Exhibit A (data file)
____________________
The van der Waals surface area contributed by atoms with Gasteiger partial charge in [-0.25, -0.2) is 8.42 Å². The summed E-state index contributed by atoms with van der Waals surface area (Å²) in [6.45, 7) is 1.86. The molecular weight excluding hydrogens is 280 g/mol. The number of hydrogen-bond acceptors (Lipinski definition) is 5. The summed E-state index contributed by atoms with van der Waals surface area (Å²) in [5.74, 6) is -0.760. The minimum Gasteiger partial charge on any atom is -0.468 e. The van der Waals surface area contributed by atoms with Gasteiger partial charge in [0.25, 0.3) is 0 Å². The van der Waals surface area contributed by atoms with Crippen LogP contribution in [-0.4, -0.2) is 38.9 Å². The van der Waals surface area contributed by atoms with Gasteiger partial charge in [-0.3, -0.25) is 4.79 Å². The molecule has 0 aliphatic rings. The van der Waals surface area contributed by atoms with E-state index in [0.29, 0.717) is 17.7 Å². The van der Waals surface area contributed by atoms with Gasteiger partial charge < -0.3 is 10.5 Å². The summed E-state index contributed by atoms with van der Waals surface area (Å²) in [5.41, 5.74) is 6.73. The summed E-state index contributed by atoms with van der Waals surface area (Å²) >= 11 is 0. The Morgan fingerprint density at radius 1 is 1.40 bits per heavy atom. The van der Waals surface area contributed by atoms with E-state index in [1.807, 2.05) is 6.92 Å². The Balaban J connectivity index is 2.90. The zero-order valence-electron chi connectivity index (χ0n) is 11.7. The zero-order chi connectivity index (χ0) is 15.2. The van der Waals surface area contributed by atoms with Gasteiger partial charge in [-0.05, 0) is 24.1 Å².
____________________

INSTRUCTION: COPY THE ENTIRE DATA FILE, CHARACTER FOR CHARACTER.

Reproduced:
The van der Waals surface area contributed by atoms with Gasteiger partial charge in [-0.25, -0.2) is 8.42 Å². The summed E-state index contributed by atoms with van der Waals surface area (Å²) in [6.45, 7) is 1.86. The molecular weight excluding hydrogens is 280 g/mol. The number of hydrogen-bond acceptors (Lipinski definition) is 5. The summed E-state index contributed by atoms with van der Waals surface area (Å²) in [5.74, 6) is -0.760. The minimum Gasteiger partial charge on any atom is -0.468 e. The van der Waals surface area contributed by atoms with Gasteiger partial charge in [0.25, 0.3) is 0 Å². The van der Waals surface area contributed by atoms with Crippen LogP contribution in [-0.4, -0.2) is 38.9 Å². The van der Waals surface area contributed by atoms with Gasteiger partial charge in [-0.3, -0.25) is 4.79 Å². The molecule has 0 aliphatic rings. The van der Waals surface area contributed by atoms with E-state index in [0.29, 0.717) is 17.7 Å². The van der Waals surface area contributed by atoms with Gasteiger partial charge < -0.3 is 10.5 Å². The summed E-state index contributed by atoms with van der Waals surface area (Å²) in [5.41, 5.74) is 6.73. The summed E-state index contributed by atoms with van der Waals surface area (Å²) >= 11 is 0. The Morgan fingerprint density at radius 1 is 1.40 bits per heavy atom. The van der Waals surface area contributed by atoms with E-state index in [1.807, 2.05) is 6.92 Å². The Balaban J connectivity index is 2.90. The zero-order valence-electron chi connectivity index (χ0n) is 11.7. The zero-order chi connectivity index (χ0) is 15.2. The van der Waals surface area contributed by atoms with Gasteiger partial charge in [-0.05, 0) is 24.1 Å².